Transcript for America\'s New Frontier, segment 08 of 11
The GLORIA imagery from the Gulf of Mexico gives the first complete look at the huge fan of sediment deposited by the Mississippi River. Its network of channel waves and loads of sediment extend beyond the limit of E. E. Z., covering more than sixty thousand square miles of ocean floor. This three-dimensional enhanced GLORIA image from the eastern Gulf of Mexico shows the dramatic submarine cliffs and canyons of the Florida Escarpment. And off Puerto Rico, this gigantic submarine landslide scar has a volume equivalent to more one-and-a-half million times that of the Houston Astrodome. Its presence hints of the catastrophic processes actively shaping islands in the Caribbean and elsewhere.
The Atlantic margin GLORIA survey in nineteen eighty-six revealed a complicated network of submarine channel ways resembling the tributaries of river systems seen on land. By locating these channel ways and other hazards such as submarine landslides, the images have already proven useful for laying out precise routes for transatlantic fiberoptic cables.
The GLORIA survey of the Bering Sea provides an important look at the ocean floor of America's richest fishing grounds. Several large submarine canyons occur on the margins of the Bering Sea, including Zumchug Canyon which is the world's largest by volume. A related discovery showed that several submarine channels issue from the mouths of these canyons and extend for hundreds of kilometers across the deep ocean floor of the Bering Sea.
The area I've been mainly working with on the GLORIA project has been the Gulf of Alaska area which stretches from Dixon entrance over here on the Canadian-U. S. border on around to through the Alaska Peninsula, and one of the neat things we've been able to do with the GLORIA data that we've never been able to do before is follow a fault system along southeastern Alaska called the Queen Charlotte Fairweather Fault System. This fault system is about the length of the San Andreas Fault System, and we know from the earthquakes that have occurred along it it has about the same power and the same danger as the San Andreas Fault System. Well, the major difference is that thee San Andreas Fault System is almost entirely exposed. It's on land. We can look at it. We can walk on it. We can take pictures of it. The Queen Charlotte Fairweather Fault System is entirely submerged. The fun thing about the GLORIA program, when we got over along the Queen Charlotte Fault System - all of the sudden we could see the fault clearly for the first time, and it's - we could see the active trace, and one of the fun things about that was, before we saw it on the GLORIA images, we had mapped it in the wrong place. Now we know where it is.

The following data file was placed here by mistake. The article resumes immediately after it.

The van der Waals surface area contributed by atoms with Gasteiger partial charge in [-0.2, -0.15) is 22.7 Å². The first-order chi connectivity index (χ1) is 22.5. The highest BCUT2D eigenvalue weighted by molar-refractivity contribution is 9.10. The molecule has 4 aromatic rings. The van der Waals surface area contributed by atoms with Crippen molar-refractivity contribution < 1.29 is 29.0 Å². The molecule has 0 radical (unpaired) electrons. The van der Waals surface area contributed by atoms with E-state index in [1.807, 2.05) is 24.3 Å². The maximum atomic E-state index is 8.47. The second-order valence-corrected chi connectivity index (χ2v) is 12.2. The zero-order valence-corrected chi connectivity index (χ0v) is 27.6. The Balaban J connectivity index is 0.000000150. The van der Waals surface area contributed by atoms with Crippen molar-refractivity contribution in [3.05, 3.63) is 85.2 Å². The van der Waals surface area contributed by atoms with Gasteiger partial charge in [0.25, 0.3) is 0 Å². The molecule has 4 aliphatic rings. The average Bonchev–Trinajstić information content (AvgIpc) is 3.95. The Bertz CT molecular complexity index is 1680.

Well, in the Aleutian Islands, at any rate, great earthquakes occur, some of those larger than the great San Francisco earthquake. But the bad thing about the Aleutians is that they generate great tsunamis, or tidal waves some people call them, great seismic sea waves. Not many people live in the Aleutians, but this great tidal wave moves southward, runs into Alaska, runs into Washington, Oregon, and California, and especially Hawaii, and in nineteen forty-six hundreds of people were killed in Hilo, for example, from an earthquake, a great one which occurred in the Aleutians. Well, part of the GLORIA work up here was designed to determine what sort of fault structures did we have on the sea floor, some which might be related to the generation of the tsunamis? We had other geophysical data which indicated to us something about the structures, but we didn't know how to connect them. How big were they? Well, what GLORIA almost could uniquely do for us was to take this sort of sound image of the sea floor and tie in these structures, that they were, in fact, connected, and once we realized that, then we could assign great risks to these structures and start to understand how they're being developed and why the earthquakes were recurring, repeatedly sometimes, in the same area, which is where the research needs to go next.